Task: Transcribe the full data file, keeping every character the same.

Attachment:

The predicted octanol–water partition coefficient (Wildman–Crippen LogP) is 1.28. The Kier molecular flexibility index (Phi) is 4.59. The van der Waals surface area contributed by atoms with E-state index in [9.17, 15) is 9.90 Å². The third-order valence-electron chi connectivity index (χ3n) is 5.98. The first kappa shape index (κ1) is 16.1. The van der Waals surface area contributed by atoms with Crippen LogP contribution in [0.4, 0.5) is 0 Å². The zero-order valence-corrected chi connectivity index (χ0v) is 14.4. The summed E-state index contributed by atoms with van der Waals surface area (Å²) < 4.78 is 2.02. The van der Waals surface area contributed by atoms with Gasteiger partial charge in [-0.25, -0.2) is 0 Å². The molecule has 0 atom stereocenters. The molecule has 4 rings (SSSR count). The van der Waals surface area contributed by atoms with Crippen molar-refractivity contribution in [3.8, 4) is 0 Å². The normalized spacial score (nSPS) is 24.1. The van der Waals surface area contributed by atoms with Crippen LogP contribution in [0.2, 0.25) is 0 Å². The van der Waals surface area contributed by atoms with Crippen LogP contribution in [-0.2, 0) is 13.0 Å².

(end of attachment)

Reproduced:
The predicted octanol–water partition coefficient (Wildman–Crippen LogP) is 1.28. The Kier molecular flexibility index (Phi) is 4.59. The van der Waals surface area contributed by atoms with E-state index in [9.17, 15) is 9.90 Å². The third-order valence-electron chi connectivity index (χ3n) is 5.98. The first kappa shape index (κ1) is 16.1. The van der Waals surface area contributed by atoms with Crippen LogP contribution in [0.4, 0.5) is 0 Å². The zero-order valence-corrected chi connectivity index (χ0v) is 14.4. The summed E-state index contributed by atoms with van der Waals surface area (Å²) < 4.78 is 2.02. The van der Waals surface area contributed by atoms with Gasteiger partial charge in [-0.25, -0.2) is 0 Å². The molecule has 0 atom stereocenters. The molecule has 4 rings (SSSR count). The van der Waals surface area contributed by atoms with Crippen molar-refractivity contribution in [3.8, 4) is 0 Å². The normalized spacial score (nSPS) is 24.1. The van der Waals surface area contributed by atoms with Crippen LogP contribution in [0.2, 0.25) is 0 Å². The van der Waals surface area contributed by atoms with Crippen LogP contribution in [-0.2, 0) is 13.0 Å².